In fields less political America has produced the standard manual of the history of religion, but fewer special studies than might be expected in this domain. The output in church history, apart from the Reformation and the apostolic age, would be disappointing were it not for the labors of Lea, who stands by himself as an historian of the institutions of the Roman church. Self-taught, untravelled, a business man most of his life, his eighteen solid volumes of pioneer work constitute the most considerable product of any American historian in the European field.2 The newer Catholic scholarship, though often trained in European methods, is devoting itself rather to the church history of the United States. Intellectual history is illustrated by Andrew D. White’s History of the Warfare of Science with Theology, Henry Osborn Taylor’s Mediaeval Mind, with its forerunners and its continuation to 1600, Thorndike’s Magic and Experimental Science, Dunning’s History of Political Theories, with Sullivan’s and Emerton’s work on Marsiglio of Padua, Putnam’s Censorship, Babbitt’s Rousseau, James Harvey Robinson’s Mind in the Making, scattered writings of George L. Burr, and a number of more special studies, many of them issuing from Columbia University; while intellectual history is also emphasized in Paetow’s serviceable guide to the Middle Ages and in his special publications. Apart from certain general handbooks and a creditable review, Isis, our contribution to the history of science lies mainly in mathematics. Current interest in the history of art is noteworthy, and names like Charles Herbert Moore and Kingsley Porter in architecture, Marquand and Post in sculpture, Berenson and Mather in painting, are significant examples, not to speak of that unclassifiable book, the Mont-Saint-Michel and Chartres of Henry Adams. We have made notable contributions to the palaeography of the early Middle Ages, to the history of language, especially the Greek and Italic dialects, the Romance tongues, and Old and Middle English, and to the comparative history of literature. Witchcraft and folk-lore have not been neglected, and anthropology, ethnology, and anthropogeography have their place. America has given considerable attention to questions of historical methodology, the scope and methods of historical study, and the history of history.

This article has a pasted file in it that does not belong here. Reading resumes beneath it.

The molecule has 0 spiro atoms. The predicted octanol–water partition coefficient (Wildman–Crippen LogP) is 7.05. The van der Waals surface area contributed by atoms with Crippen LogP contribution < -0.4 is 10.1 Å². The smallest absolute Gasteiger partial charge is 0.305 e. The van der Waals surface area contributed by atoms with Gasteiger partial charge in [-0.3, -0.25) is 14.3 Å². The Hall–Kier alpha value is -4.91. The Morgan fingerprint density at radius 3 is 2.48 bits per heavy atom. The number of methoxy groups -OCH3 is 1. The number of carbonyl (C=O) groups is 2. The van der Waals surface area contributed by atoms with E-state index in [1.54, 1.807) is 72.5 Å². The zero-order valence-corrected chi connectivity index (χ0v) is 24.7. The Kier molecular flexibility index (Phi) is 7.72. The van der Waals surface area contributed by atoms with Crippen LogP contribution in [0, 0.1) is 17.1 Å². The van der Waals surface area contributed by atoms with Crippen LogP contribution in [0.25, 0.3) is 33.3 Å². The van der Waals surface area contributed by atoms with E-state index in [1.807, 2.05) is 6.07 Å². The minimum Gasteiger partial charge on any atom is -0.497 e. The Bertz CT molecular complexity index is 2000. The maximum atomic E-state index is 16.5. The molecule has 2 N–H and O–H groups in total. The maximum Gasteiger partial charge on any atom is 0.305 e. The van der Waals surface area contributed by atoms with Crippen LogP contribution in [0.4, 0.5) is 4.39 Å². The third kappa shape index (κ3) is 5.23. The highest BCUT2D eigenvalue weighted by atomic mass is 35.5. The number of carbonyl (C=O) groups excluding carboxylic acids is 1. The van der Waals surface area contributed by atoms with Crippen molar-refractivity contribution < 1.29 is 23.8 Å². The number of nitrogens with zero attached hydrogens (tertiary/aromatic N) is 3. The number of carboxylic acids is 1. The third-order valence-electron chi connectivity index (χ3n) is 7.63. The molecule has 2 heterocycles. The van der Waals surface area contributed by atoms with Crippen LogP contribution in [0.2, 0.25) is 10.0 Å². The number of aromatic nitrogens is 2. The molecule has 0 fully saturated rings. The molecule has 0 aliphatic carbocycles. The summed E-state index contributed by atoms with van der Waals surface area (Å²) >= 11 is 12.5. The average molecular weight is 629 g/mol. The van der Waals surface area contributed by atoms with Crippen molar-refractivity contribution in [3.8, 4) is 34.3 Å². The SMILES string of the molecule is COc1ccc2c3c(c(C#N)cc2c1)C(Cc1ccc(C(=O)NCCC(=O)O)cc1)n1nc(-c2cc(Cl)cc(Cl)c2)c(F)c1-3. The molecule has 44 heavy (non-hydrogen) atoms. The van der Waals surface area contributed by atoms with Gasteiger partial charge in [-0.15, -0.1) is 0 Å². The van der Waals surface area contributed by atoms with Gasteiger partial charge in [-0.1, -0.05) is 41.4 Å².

There are many gaps: Ireland and Scotland, Austria-Hungary, Belgium, Portugal, most of northern and eastern Europe, many great epochs, much of the fruitful borderland between history and other subjects. Then there is general history, for, save for a single adaptation from the German, of our general histories the less said the better. We can show no undertaking of the type of Oncken or Helmolt, the Cambridge series, Lavisse and Rambaud, or the newer French enterprises. Nor, if it be urged that we lack the accumulated scholarship requisite for such extensive tasks, has any of our writers, whether historian or novelist, essayed a more concise synthesis beyond the limits of a text-book. None of our historians has the range of Acton, Freeman, or Bury; books such as those of Merz and Marvin must still be imported. We have, on the other hand, devoted a large amount of energy to the apparatus of teaching—text-books, syllabi, atlases, source-books, and more extended translations of the original materials of history for the use of students and the general public. We have a national fondness for cyclopaedias and bibliographies.